To stand against Israel is to stand against God.
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I was raised evangelical. I was weaned on love for Israel. I was a Christian Zionist.
I’m glad the world’s 16 million Jewish people have a state, a place they can feel relatively safe, especially after the 19th-century pogroms in tsarist Russia and the 20th-century Holocaust.
I’d also be glad if the 25 million Kurds had a state. They, too, have been persecuted and slaughtered. The Iranians, Iraqis, Syrians, and Turks show them no mercy.
I’d also be glad if the 11 million Uyghurs had a state. They, too, have been persecuted and slaughtered. The Chinese show them no mercy.
It’s too late, of course, for Native Americans who valiantly resisted European colonization for centuries and suffered unspeakable atrocities, including beheadings and massacres of women and children. White settlers showed no mercy. No state for the Indigenous people.
American evangelicals have little love for the Kurds or the Uyghurs. And they had little love for Native Americans. Evangelicals cited the Bible to justify the eradication of “savages” from their “New Israel.”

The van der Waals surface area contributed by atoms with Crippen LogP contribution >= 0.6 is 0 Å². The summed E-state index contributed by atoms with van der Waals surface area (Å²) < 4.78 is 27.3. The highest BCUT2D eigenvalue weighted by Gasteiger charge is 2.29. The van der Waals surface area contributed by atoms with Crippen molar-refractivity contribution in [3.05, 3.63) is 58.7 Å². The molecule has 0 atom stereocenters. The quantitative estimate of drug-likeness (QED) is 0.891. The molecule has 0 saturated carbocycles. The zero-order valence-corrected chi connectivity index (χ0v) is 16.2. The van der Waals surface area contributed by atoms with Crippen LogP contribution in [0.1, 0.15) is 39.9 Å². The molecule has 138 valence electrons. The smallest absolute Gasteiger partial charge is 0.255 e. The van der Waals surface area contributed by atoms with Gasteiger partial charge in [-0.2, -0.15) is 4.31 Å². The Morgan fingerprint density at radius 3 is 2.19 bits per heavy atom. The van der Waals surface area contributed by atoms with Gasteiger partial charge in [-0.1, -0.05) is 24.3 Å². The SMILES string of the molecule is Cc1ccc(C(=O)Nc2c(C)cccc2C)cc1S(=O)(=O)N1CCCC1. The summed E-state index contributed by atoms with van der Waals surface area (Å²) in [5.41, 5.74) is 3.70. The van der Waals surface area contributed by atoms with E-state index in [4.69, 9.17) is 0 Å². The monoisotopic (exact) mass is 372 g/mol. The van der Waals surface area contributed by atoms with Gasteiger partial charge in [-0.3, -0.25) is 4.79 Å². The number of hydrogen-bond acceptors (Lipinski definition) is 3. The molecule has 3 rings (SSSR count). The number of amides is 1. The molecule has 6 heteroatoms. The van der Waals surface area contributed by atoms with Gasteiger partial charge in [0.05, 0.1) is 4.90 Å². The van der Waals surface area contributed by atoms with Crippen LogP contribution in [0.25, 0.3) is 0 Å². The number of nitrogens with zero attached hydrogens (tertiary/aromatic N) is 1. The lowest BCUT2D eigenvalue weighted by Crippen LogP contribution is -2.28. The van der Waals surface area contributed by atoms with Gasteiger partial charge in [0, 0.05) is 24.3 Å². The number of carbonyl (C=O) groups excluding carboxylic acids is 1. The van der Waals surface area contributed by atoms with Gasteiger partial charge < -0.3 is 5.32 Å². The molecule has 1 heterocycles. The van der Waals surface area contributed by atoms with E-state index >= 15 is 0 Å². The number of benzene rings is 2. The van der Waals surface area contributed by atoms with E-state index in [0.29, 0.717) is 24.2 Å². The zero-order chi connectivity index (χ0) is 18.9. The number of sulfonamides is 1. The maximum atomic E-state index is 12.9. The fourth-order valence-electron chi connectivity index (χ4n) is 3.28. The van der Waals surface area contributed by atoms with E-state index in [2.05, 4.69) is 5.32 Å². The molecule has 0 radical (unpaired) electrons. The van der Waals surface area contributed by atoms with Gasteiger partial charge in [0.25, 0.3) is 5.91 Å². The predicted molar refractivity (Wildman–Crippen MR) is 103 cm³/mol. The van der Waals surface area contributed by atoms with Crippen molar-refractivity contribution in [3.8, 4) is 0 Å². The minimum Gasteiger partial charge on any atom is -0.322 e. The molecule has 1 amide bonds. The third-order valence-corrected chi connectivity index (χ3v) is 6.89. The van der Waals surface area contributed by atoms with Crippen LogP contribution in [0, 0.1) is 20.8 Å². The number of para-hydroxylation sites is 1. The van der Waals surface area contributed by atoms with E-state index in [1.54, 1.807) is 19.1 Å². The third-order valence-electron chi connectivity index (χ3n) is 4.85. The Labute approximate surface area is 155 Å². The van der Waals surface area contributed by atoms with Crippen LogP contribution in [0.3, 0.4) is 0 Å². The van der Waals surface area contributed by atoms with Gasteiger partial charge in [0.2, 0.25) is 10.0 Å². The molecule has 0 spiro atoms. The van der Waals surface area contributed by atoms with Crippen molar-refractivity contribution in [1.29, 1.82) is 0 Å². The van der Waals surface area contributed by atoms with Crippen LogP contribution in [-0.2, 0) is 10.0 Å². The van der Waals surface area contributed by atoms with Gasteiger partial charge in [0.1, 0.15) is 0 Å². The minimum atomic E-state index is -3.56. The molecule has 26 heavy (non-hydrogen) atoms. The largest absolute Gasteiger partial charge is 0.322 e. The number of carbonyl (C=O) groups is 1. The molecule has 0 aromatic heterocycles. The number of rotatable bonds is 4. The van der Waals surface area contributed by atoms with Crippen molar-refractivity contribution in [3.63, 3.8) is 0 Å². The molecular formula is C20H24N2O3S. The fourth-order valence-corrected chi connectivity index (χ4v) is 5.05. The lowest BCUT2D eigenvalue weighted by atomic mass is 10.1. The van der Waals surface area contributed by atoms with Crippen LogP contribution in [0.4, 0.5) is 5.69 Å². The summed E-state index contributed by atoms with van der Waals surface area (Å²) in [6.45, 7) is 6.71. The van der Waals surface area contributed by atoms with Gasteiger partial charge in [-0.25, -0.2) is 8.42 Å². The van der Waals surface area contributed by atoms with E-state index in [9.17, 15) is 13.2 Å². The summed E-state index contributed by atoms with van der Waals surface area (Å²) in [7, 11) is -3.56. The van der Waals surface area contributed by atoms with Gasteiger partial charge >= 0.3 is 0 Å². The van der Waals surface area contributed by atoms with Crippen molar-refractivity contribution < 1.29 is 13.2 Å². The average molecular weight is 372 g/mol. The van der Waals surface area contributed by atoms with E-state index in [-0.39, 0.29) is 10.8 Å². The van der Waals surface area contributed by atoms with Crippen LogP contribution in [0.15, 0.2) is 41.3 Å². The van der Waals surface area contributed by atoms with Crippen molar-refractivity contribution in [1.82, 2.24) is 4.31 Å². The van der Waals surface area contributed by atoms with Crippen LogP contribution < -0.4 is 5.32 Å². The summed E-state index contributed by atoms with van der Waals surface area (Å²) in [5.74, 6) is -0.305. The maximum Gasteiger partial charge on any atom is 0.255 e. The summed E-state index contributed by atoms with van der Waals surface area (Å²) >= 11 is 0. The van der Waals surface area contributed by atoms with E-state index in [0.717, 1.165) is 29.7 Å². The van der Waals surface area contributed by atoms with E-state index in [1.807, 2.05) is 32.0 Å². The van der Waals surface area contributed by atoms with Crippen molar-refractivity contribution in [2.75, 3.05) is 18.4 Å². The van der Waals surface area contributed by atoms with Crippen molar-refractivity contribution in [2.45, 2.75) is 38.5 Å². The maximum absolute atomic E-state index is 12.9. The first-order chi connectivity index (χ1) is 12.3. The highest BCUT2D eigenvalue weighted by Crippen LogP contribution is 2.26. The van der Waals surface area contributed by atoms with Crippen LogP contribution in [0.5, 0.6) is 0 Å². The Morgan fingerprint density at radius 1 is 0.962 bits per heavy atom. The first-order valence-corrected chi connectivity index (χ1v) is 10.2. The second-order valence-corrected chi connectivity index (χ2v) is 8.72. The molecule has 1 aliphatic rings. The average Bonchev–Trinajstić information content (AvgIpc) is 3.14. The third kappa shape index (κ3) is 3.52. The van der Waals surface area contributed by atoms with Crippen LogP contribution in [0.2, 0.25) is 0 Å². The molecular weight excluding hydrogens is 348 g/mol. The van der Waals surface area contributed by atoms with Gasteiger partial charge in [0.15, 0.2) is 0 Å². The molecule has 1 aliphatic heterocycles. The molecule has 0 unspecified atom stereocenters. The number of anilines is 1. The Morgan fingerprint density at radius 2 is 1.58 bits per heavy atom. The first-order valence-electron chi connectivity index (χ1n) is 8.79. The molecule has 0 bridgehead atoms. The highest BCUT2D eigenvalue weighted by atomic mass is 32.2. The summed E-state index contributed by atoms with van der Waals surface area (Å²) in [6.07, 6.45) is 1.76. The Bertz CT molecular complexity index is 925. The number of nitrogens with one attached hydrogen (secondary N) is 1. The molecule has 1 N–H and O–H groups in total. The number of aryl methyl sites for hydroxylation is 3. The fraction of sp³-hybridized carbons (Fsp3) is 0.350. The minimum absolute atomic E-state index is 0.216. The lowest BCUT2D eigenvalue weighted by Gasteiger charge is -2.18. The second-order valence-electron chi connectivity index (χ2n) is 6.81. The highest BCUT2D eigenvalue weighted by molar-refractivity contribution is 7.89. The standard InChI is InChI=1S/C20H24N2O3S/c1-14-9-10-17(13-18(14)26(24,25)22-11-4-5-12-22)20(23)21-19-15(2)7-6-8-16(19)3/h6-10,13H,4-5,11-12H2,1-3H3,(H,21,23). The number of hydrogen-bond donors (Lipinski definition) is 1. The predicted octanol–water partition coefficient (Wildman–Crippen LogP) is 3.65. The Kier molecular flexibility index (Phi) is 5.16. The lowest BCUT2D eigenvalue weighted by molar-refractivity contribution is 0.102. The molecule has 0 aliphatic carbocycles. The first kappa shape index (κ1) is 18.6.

And evangelicals cited the Bible to justify the expulsion of Arabs from Palestine to make room for God’s chosen people.
On November 2, 1917, Arthur Balfour, the United Kingdom’s home secretary, made a pronouncement, later known as the Balfour Declaration, in a letter to a prominent Jewish Zionist: His Majesty’s Government views with favor the establishment in Palestine of a national home for the Jewish people.
Balfour had been strongly influenced by British Christian Zionists who claimed that the restoration of the Jewish people to Palestine would fulfill biblical prophecy and hasten “the Second Coming.”
According to evangelicals, when Christ returns, he will destroy Israel’s enemies and demand the conversion of the Jews. (One reason Israel has mixed feelings about stalwart evangelical support.)
The last step before Christ’s return is the rebuilding of the historic temple in Jerusalem. Evangelicals in Texas (and elsewhere) have funds ready to go as soon as the site is available. Unfortunately for them, that site is home to the Dome of the Rock, Islam’s third most holy shrine.
Love for one people or the other doesn’t have to be blind. Education can open our eyes. I’ve read a lot.
I have sympathy for the Israelis.
More for the Palestinians.
None for the weapons industry.
And just a little for evangelicals.